Todos Juntos focuses on literacy skills, problem solving for children in Clackamas County

CONTRIBUTED PHOTO: SHAWNA JOHNSON - Students in the River Mill Elementary Timbers Club participate in a variety of fun and educational activities.

Twice a week after school, a group of young students at River Mill Elementary spends time playing with Legos.

At first glance, this may simply seem like a fun activity, but it's more than that. The students are working to replicate patterns with the colored blocks — an early introduction to problem solving.

These critical thinking, Lego-building students are enrolled in the Timbers Club, an afterschool enrichment program for River Mill kindergarteners and first-graders organized by Todos Juntos.

In addition to crafting Lego creations, students go on treasure hunts based on vocabulary words, work on art projects and engage in themed activities related to books they've discussed.

"It's a fun and interactive (way to learn)," said Shawna Johnson, regional family resource and program manager for Todos Juntos.

Todos Juntos is a Clackamas County-based group that partners with schools and other local organizations to create more resources for children, teens and parents. The organization offers programs focusing on leadership and youth development, peer mediation and parenting education, among other topics. In addition to Estacada, programs are available in Sandy, Canby and Molalla.

Todos Juntos has been at Estacada Middle School for several years, but programming for Estacada's youngest students is a more recent addition that began in 2016.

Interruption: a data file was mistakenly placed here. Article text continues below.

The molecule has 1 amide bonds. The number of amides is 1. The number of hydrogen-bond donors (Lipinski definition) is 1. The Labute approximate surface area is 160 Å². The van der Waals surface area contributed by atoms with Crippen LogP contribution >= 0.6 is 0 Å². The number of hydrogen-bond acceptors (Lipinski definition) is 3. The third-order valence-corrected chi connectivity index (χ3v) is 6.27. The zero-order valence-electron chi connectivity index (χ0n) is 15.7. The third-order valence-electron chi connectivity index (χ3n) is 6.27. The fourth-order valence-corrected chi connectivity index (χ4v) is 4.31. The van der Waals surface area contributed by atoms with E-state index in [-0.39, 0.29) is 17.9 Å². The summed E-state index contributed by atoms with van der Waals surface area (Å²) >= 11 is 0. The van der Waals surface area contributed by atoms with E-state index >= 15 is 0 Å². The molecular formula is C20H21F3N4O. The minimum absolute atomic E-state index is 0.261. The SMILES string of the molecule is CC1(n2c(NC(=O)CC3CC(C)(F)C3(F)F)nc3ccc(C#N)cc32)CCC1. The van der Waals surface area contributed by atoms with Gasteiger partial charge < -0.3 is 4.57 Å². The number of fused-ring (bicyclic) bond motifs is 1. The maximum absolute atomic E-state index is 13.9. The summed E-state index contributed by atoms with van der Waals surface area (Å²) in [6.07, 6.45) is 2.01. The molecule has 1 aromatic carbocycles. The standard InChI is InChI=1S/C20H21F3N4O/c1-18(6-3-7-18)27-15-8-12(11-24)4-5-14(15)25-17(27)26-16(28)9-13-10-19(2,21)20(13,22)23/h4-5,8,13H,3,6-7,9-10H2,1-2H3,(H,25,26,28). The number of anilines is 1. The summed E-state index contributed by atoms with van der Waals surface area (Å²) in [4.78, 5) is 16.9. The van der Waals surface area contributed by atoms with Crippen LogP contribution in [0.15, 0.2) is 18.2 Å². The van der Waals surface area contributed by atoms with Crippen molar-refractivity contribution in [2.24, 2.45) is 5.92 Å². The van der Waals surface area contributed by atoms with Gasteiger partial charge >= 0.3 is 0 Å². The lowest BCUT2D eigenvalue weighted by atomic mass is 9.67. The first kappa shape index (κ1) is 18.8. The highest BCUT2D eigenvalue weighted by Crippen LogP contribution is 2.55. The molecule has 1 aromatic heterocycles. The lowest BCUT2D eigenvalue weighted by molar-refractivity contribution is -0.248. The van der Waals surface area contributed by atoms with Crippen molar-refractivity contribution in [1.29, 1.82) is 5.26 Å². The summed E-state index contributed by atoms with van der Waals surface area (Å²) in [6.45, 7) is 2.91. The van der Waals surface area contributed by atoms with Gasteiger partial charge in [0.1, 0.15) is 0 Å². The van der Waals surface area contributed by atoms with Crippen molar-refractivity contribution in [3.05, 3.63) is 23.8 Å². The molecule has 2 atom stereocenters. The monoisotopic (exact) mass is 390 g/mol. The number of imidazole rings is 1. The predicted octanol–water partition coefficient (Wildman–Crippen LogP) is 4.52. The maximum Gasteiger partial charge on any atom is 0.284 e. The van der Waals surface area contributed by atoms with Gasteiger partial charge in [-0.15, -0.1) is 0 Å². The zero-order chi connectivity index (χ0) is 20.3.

In addition to the Timber's Club, the organization's early childhood programming includes a class for preschoolers and their parents called "Little Chippers" and partners with local teachers to offer a "Jumpstart Kindergarten" course. They've also teamed up with the Estacada Public Library to host a weekly bilingual storytime.

Much of the organization's programming for younger children focuses on building literacy skills so they can find success in school and other areas of life.

"(It's important to) immerse kids in print," Johnson said. "In third grade, they begin learning from reading instead of learning to read. If a child is still learning to read (at that point), they're playing catch up."

In the "Little Chippers" classes, children spend time working on craft projects while parents watch educational videos. Eventually, the two groups come together for storytime.

At the end of each class, students receive a free book and bag with resources to help them develop their motor skills, such as crayons, pencils and play dough.

The emphasis on literacy continues in Todos Juntos' "Jumpstart Kindergarten" course. Led by local kindergarten teachers, the two-week class helps students with the transition to school, and lessons focus on poems, singing and children learning to spell their names.

Johnson noted that the courses can also help with developing social skills.

She added that parents are typically some of the most important teachers for their children, particularly during their early years when they are developing skills they'll use for the rest of their lives. Particularly when helping with reading, context is valuable.

"Apply reading to everything they do, and make conversations meaningful," she suggested. "(When you're in the grocery store), tell them, 'help me pick out the green apple.' Let them see the words."

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